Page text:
To ensure your people know what you want, tell them, show them and then draw a visual picture to explain it again. People remember what they see, not what they hear. For example, if you want your crew to complete forming 200 linear feet of site walls and have them ready for pouring concrete by Friday, what would you do? Poor managers take on the supervisor’s job themselves and micro-manage their foreman two or three times a day. They make sure things are progressing properly, order all materials, make the necessary phone calls and schedule the required labor and equipment. In other words, they don’t let their foreman make any decisions about the actions required to achieve the desired end results.

A good leader would call a team meeting to create an action plan with their foreman and crew. The agenda would include the following points:

  1. Clearly outline the overall project goals
  2. Explain the reasons why they’re important
  3. Review the project plans and specifications
  4. Discuss action plans to complete the work
  5. The leader would get the foreman to
  • Review the action plans to the team
  • Assign individual team member’s responsibilities
  • Discuss the timing of each step required
  • Show team members exactly what’s expected
  • Visit the jobsite where the work will take place
  • Look for site obstacles or challenges
  • Review any questions


 6.  Set up a follow-up and review schedule to keep track of progress

2. Create a Scorecard and Tracking System

In order to make people accountable and responsible, there must be simple milestones and deadlines to achieve and track. In baseball, there are nine innings and statistics for runs, hits, errors, walks, strikeouts, home runs and runs batted in. Just like players on a baseball team, your team members need to know how they stand in order to meet your goals and expectations. Without a tracking system, people can’t be accountable for hitting 300 percent without knowledge of their current standing and progress toward the end result.  

I created a “Hardhat Scorecard” to track the progress of job activities for our team to set and review on a daily or weekly basis. It includes a place for one huge goal plus three action plan goals to track.

At the beginning of each project or task, get the team together to discuss the major goals you want to track and achieve. Using the previous example of forming a wall, the huge target is to be 100 percent ready to pour by Friday. The three sub-goals can be foundations, forming and rebar installation. For each area, decide what targets will keep your team on track, and then review their progress daily to eventually achieve the ultimate goal. This visual tracking systems works! 

3. Define Levels of Authority

To avoid confusion, misunderstandings and to build trust with your employees, you must clearly explain to them their level of authority. Can they buy materials or tools? How much can they spend without approval from their boss? Can they commit the company on change orders? Can they hire or fire? What decisions are they authorized to make on their own? 

I learned a long time ago my people make better decisions than I do. They’re more careful with my money than I am. Given clear rules and parameters, your people will become great team leaders and empowered employees. Given no or little authority keeps them unaccountable and irresponsible. What is your foreman’s spending limit before having to check with you? Is it more than $0? When I increased the maximum spending limit for my foreman to $1,000, they were able to handle most of the little day-to-day decisions without my involvement. This allowed them to grow and become fully accountable team leaders. My project managers know they need two signatures on every contract or change order greater than $5,000. This allows them to get help or advice on bigger decisions but keeps jobs moving when they need to act on most issues. Some other levels of authority for your company might include decisions on equipment, subcontractor or supplier selection and what to do when plans conflict with field conditions. When can your foreman deviate from the plans or specifications? What happens if your customer wants some extra work performed? Or what should happen if an employee needs discipline or termination? Get your managers, superintendents and foremen together to discuss all the decisions they must make to keep their jobs moving. List them out, and decide the limit at which they need to check with the boss before moving ahead.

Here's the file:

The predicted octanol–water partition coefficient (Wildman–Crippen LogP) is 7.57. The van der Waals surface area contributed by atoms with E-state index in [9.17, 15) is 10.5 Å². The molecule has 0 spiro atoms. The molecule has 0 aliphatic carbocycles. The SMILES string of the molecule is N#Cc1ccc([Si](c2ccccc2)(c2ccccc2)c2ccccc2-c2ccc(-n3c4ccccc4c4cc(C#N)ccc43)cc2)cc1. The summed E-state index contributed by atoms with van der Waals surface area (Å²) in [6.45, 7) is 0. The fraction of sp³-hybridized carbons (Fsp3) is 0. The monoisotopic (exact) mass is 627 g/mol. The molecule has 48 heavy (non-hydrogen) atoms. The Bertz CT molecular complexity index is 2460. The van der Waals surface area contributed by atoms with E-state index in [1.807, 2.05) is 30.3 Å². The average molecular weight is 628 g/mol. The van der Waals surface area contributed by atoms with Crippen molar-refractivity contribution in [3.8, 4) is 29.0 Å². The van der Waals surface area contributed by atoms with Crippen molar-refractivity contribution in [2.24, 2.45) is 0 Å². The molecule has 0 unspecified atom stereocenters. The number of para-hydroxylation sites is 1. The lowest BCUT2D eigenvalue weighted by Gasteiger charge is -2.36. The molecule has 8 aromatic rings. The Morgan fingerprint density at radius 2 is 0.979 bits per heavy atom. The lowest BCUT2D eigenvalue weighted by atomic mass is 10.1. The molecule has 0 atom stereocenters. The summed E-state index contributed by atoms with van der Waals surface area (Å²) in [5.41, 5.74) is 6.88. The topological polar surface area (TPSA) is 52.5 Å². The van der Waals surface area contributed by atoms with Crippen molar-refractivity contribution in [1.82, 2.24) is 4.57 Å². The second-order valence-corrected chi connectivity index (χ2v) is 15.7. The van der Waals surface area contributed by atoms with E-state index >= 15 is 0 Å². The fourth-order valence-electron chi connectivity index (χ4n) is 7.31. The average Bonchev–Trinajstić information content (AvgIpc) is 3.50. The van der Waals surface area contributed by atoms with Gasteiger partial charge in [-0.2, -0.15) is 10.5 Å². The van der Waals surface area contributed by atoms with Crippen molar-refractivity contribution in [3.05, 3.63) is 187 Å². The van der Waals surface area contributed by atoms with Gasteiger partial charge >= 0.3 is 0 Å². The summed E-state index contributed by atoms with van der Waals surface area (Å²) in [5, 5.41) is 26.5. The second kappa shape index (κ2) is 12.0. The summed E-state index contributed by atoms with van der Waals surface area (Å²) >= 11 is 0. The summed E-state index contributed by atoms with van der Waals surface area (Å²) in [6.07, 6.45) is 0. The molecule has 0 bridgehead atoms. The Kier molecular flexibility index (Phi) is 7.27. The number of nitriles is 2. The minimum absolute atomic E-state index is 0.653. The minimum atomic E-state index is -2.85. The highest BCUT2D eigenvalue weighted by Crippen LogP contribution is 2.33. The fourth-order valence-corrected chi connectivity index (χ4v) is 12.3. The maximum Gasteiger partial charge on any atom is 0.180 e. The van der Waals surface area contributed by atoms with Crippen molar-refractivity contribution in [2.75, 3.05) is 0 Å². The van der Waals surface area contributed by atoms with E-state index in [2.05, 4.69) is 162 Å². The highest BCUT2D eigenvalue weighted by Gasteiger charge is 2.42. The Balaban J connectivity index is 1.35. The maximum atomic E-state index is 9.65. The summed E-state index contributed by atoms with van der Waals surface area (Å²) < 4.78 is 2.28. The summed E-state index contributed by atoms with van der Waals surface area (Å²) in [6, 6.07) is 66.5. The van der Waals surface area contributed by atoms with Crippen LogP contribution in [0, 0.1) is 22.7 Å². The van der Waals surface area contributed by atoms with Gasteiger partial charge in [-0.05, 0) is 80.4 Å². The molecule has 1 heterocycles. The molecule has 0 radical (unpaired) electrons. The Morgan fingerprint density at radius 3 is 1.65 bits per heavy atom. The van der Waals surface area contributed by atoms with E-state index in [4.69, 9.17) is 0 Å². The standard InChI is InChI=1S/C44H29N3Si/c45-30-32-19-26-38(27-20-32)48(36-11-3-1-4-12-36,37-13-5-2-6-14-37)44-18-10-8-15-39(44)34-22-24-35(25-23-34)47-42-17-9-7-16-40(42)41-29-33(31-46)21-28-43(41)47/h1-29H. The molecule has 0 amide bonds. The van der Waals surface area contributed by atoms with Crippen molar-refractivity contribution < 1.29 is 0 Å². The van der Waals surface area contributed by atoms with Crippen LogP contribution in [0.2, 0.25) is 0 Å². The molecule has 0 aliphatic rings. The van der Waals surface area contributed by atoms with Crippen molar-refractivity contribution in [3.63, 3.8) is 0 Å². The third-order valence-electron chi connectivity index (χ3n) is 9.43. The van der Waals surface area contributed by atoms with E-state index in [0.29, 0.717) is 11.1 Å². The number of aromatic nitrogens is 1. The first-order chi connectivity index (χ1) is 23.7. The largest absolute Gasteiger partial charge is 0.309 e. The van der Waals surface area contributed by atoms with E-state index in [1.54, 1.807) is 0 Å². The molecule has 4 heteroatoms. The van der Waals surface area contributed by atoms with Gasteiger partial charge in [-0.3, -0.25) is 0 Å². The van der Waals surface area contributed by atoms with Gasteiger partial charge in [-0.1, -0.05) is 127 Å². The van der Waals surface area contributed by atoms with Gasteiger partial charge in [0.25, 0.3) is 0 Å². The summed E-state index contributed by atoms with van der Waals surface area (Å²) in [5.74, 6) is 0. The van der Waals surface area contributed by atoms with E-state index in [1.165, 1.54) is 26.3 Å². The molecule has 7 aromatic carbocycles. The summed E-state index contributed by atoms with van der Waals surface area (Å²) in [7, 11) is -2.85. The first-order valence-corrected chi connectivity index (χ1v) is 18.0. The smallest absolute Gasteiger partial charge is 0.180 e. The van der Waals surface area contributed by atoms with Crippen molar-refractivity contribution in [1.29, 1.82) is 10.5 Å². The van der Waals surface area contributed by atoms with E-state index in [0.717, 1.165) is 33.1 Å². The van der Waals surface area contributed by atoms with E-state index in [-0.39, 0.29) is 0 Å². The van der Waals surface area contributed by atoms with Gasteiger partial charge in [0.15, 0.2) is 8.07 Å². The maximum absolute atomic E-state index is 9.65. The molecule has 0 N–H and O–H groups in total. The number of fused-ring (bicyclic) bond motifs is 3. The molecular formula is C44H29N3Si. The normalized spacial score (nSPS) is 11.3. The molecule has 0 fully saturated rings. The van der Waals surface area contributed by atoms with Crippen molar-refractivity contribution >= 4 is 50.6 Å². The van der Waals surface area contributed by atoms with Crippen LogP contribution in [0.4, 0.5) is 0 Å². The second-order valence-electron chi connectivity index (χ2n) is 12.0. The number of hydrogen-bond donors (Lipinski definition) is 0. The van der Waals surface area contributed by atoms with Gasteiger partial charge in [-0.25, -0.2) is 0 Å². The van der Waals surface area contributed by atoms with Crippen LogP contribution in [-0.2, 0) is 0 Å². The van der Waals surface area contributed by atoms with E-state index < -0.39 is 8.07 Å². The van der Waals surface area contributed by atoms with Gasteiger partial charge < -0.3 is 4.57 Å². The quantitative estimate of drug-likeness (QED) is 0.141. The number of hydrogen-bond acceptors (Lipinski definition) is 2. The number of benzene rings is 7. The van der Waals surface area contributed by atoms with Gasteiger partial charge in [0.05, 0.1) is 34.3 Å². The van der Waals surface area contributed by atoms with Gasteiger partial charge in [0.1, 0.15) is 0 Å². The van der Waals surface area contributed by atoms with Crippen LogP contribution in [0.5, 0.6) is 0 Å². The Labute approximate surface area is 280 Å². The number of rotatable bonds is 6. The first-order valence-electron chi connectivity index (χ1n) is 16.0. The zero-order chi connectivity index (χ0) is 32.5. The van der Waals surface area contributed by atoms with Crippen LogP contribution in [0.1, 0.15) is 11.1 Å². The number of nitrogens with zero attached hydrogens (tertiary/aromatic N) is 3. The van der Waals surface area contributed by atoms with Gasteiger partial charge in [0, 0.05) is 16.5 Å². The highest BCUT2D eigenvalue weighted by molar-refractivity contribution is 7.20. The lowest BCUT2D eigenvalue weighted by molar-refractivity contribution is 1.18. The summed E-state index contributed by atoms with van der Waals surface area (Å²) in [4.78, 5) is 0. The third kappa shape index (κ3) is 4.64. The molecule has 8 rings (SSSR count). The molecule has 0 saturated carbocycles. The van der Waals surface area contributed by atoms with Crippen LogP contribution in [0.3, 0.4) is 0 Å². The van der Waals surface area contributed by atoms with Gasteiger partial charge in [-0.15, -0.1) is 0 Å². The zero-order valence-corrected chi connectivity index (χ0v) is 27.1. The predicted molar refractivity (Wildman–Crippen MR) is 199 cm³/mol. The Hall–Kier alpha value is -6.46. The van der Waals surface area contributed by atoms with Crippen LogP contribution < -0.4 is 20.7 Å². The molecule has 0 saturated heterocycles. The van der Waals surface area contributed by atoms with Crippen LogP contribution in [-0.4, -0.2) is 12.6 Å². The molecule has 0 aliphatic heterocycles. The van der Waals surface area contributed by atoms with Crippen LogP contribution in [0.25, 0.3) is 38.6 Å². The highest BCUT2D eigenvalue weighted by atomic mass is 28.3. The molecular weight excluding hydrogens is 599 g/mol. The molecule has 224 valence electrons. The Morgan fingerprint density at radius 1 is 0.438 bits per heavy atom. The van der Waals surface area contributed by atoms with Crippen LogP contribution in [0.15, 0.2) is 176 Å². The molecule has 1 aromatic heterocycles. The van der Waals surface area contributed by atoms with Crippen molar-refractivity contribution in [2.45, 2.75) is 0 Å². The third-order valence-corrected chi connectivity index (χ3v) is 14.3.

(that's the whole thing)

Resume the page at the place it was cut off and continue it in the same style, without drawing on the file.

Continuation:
4. Be a Coach, Not a Controller

People want to be coached, not controlled. The best coach usually wins the most games. When your crew isn’t accountable or responsible, it’s a reflection of the coach’s control or lack of control. The more you control, the less your people do for themselves. The more decisions you make for them, the fewer decisions they will make. The more questions you answer for them everyday, the less they have to think and learn. Is that what you want?  

Good coaches train their employees regularly, have team meetings to review progress and ask their team leaders to think for themselves and call their own plays. Even great head football coaches don’t call their own plays. Your job is to explain what’s expected, and then provide feedback as to their progress. Use regular check-in times and follow-up. 

Good coaches also regularly recognize, praise and encourage their players to become the best they can be. Make it your priority to look for the good instead of pointing out the bad. Yelling doesn’t work.  Motivating people makes them want to do more, accept responsibility and become accountable. The louder you scream, the less they want to do. 

5. Celebrate and Reward Success

When accountable and responsible employees achieve great results, they need to be thanked and rewarded. It’s your job as the leader to set up a fun, competitive and simple system to reward success. At your regular job or company meetings, pick out two people to recognize for a job well done.  

Start a weekly award for the field crew member who saves the most money, does something excellent, has the best attitude, makes the best decision or goes the extra mile for the customer. Keep it fun, challenging and interactive. Let everyone on the crew vote for the winner some weeks, and on alternating weeks, let your project managers choose the recipient. Give out small prizes like gift certificates a restaurant, tickets to ballgames, T-shirts, new tools or hardhat stickers.  Make It Happen!By implementing these simple steps, your people will grow and want to take on more responsibility. It’s your responsibility to let go of accountability. Get started right now by taking three things off of your “to-do” list, and delegate them to someone else. Enjoy! 


Construction Business Owner, September 2007